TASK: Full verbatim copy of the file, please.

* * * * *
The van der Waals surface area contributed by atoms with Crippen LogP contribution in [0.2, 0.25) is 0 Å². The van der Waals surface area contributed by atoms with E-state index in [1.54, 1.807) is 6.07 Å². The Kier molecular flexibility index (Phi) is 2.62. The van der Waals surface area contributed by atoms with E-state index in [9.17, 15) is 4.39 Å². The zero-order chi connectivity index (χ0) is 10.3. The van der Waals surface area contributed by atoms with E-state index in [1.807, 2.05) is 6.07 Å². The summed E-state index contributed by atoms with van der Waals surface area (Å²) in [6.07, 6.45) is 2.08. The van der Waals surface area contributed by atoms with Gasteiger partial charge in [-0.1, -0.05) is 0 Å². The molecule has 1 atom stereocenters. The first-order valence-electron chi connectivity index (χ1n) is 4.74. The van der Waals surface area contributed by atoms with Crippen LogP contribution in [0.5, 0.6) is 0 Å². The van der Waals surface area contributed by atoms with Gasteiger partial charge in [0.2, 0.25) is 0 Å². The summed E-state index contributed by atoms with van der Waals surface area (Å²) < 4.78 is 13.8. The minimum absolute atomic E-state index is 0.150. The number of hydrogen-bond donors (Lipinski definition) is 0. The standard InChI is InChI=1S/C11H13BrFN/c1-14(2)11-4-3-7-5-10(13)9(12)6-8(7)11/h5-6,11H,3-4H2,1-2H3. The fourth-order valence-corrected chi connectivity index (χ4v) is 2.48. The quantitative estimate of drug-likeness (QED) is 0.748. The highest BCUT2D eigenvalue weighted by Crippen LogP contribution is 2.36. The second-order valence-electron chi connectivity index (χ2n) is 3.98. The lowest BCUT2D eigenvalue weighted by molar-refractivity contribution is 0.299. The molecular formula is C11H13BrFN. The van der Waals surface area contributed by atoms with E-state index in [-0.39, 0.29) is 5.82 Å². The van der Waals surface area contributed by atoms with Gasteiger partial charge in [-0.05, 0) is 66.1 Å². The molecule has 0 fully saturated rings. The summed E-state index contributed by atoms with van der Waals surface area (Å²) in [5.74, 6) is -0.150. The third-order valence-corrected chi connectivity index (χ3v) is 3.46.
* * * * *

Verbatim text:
The van der Waals surface area contributed by atoms with Crippen LogP contribution in [0.2, 0.25) is 0 Å². The van der Waals surface area contributed by atoms with E-state index in [1.54, 1.807) is 6.07 Å². The Kier molecular flexibility index (Phi) is 2.62. The van der Waals surface area contributed by atoms with E-state index in [9.17, 15) is 4.39 Å². The zero-order chi connectivity index (χ0) is 10.3. The van der Waals surface area contributed by atoms with E-state index in [1.807, 2.05) is 6.07 Å². The summed E-state index contributed by atoms with van der Waals surface area (Å²) in [6.07, 6.45) is 2.08. The van der Waals surface area contributed by atoms with Gasteiger partial charge in [-0.1, -0.05) is 0 Å². The molecule has 1 atom stereocenters. The first-order valence-electron chi connectivity index (χ1n) is 4.74. The van der Waals surface area contributed by atoms with Crippen LogP contribution in [0.5, 0.6) is 0 Å². The van der Waals surface area contributed by atoms with Gasteiger partial charge in [0.2, 0.25) is 0 Å². The summed E-state index contributed by atoms with van der Waals surface area (Å²) < 4.78 is 13.8. The minimum absolute atomic E-state index is 0.150. The number of hydrogen-bond donors (Lipinski definition) is 0. The standard InChI is InChI=1S/C11H13BrFN/c1-14(2)11-4-3-7-5-10(13)9(12)6-8(7)11/h5-6,11H,3-4H2,1-2H3. The fourth-order valence-corrected chi connectivity index (χ4v) is 2.48. The quantitative estimate of drug-likeness (QED) is 0.748. The highest BCUT2D eigenvalue weighted by Crippen LogP contribution is 2.36. The second-order valence-electron chi connectivity index (χ2n) is 3.98. The lowest BCUT2D eigenvalue weighted by molar-refractivity contribution is 0.299. The molecular formula is C11H13BrFN. The van der Waals surface area contributed by atoms with E-state index in [-0.39, 0.29) is 5.82 Å². The van der Waals surface area contributed by atoms with Gasteiger partial charge in [-0.05, 0) is 66.1 Å². The molecule has 0 fully saturated rings. The summed E-state index contributed by atoms with van der Waals surface area (Å²) in [5.74, 6) is -0.150. The third-order valence-corrected chi connectivity index (χ3v) is 3.46.